Regulatory and compliance

NHS procurement breach not 'sufficiently serious' to award damages

Published on 28th Sep 2022

High Court decision raises prospect for claimants of being denied damages even if they succeed in a liability trial

An important new judgment has been handed down by the High Court in relation to the question of whether a breach of the Public Contracts Regulations 2015 is "sufficiently serious" to warrant an award of damages.

In Braceurself Limited v NHS England [2022] , the claimant was successful in arguing that it should have been awarded a public contract worth £2.5m for the provision of orthodontic services, after the authority wrongly mis-scored one element of its bid. The authority mistook the claimant's proposal to use a "stair climber" with a stair lift, which are not the same. 

Due to this misunderstanding, the authority awarded a score of "3" instead of a "4" that it should have given had it properly understood the bid and not confused a stair climber with a stair lift. The scores were so close that, had the error not occurred, the claimant would have scored 0.25% higher than the winning bidder and been awarded the contract.  

'Sufficiently serious'?

The latest judgment considered whether the claimant should be awarded damages as a result of the breach. Since the 2016 case of Energy Solutions EU Limited v Nuclear Decommissioning Authority, the court has held that damages may only be awarded where a breach is "sufficiently serious".  Since that judgement, the general view has been that any breach which affects the outcome of the procurement would meet this test. 

The recent judgment is a stark departure from that position. The court held that NHS England's breach in misunderstanding the claimant's bid was not sufficiently serious to warrant an award of damages; even though it accepted that the claimant should have been awarded the contract.

The court's reasoning for holding that the breach was not sufficiently serious was that:

  • The breach arose due to a single scoring error in a close competition.
  • The error happened to have an impact on the outcome because scores were so close, and not because the error was otherwise significant.
  • The error was essentially a misunderstanding of the claimant's bid and was held to be at the "minor and excusable end of the spectrum".
  • The breach was an inadvertent error and occurred in good faith, rather than being deliberate.
  • The subject matter of the mis-scored question related to maximising access to publicly funded orthodontic services for those who have a disability, so was for a "laudable" purpose.
  • Overall, the procurement was carefully planned and well organised 
  • The scores were so close that the public could be said to be equally served by either bidder, so there was no material impact on the wider public. Similarly, the impact of losing the contract on the claimant was significant but "not existential" (that is, the business would not be forced to cease operations)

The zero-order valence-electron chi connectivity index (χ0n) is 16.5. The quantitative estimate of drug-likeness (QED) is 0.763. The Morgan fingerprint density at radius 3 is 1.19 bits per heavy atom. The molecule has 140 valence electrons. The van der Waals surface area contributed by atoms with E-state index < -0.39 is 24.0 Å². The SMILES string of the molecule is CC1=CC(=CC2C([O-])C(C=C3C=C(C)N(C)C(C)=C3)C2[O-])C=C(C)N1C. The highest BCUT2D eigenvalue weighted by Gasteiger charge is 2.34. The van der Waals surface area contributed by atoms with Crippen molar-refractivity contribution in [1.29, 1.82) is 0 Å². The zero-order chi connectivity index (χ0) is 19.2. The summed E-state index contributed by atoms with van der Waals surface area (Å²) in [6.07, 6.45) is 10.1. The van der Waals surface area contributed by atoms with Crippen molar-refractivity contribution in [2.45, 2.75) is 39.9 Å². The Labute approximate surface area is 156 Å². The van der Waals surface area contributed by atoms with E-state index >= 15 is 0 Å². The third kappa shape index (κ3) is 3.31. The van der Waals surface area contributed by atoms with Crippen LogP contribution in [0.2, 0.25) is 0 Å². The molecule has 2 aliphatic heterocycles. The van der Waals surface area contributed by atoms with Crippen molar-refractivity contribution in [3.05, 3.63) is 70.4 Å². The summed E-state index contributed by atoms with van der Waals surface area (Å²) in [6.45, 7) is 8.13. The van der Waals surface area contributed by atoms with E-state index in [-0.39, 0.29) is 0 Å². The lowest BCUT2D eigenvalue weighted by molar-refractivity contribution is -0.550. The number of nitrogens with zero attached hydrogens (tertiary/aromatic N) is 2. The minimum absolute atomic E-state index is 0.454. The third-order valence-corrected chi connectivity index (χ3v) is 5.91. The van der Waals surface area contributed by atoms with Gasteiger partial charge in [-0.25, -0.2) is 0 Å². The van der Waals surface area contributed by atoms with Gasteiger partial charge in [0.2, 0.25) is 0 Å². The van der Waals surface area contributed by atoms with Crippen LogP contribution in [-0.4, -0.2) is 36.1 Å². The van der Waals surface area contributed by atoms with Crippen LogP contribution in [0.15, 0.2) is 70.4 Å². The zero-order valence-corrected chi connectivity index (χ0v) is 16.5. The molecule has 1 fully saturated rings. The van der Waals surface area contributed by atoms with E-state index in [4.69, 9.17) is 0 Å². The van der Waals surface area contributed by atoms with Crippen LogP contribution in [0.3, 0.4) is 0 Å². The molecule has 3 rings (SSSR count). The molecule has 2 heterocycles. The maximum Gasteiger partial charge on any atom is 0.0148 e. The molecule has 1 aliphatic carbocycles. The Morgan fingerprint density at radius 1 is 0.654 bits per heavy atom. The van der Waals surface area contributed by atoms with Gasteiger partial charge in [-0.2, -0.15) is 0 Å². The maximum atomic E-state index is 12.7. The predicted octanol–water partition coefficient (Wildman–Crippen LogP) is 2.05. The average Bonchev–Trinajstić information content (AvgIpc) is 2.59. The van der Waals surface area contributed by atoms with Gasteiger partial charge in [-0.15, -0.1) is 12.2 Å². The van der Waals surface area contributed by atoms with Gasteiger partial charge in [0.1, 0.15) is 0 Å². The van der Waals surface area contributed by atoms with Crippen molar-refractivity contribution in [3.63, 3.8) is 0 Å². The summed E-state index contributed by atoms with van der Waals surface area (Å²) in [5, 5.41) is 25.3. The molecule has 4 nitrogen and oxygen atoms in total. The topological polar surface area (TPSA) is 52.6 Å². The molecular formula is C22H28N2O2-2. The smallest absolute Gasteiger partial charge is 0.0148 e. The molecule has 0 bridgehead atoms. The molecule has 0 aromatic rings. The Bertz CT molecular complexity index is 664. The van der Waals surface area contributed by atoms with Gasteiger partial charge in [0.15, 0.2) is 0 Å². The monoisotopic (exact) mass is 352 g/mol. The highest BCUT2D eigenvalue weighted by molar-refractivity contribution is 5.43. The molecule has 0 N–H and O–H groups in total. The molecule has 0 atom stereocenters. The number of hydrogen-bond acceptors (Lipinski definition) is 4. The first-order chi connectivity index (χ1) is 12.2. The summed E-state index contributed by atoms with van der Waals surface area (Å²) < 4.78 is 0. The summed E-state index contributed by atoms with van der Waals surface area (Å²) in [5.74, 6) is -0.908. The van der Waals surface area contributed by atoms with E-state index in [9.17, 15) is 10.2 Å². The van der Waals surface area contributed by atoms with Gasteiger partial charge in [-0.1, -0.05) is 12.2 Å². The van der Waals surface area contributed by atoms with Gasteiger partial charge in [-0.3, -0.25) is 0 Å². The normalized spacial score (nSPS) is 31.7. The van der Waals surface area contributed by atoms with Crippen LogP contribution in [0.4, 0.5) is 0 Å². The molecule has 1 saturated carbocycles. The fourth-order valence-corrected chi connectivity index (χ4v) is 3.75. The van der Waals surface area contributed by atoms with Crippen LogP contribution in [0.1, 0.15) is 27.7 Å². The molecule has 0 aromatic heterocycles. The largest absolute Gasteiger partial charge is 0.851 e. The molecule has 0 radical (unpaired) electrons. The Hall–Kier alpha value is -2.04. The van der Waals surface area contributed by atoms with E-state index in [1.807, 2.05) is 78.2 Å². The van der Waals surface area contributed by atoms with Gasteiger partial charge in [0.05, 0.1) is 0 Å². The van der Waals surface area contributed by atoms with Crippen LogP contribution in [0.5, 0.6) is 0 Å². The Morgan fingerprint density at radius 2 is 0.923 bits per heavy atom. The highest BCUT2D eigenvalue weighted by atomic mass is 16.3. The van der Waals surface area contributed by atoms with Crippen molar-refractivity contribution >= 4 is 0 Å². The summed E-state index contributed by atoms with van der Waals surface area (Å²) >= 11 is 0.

• The case can be distinguished from Energy Solutions, which was a multiple-breach case concerning a national multi-billion pound contract for nuclear decommissioning.

Osborne Clarke comment 

This is a significant judgment which will feel particularly galling for claimants who may now face the prospect of being denied damages even if they succeed in a liability trial. Claimants can hope that the relatively long list of factors that influenced the judge's decision may make it easier to distinguish future cases from this decision, although close-scoring procurements are often not a rarity in public procurements. Authorities will no doubt welcome the judge's view that minor errors made in an otherwise carefully planned and well-organised procurement may be "forgiven", so to speak.

Beyond this, the case could have important strategic ramifications for both authorities and suppliers in relation to applying to lift the automatic suspension. For suppliers, it is often the case that an automatic suspension is lifted on the basis that damages are found to be "adequate" for the claimant supplier. If the claimant is later denied damages due to the breach not being sufficiently serious, this could leave that claimant without an effective remedy.

Another element of the test applied when lifting the automatic suspension is that there must be a "serious issue to be tried". This point is typically conceded by defendant authorities as it is generally considered to be met in most cases. But this new judgment may mean that the point is contested more regularly in an attempt to follow in the footsteps of Braceurself v NHS England.  
 

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* This article is current as of the date of its publication and does not necessarily reflect the present state of the law or relevant regulation.

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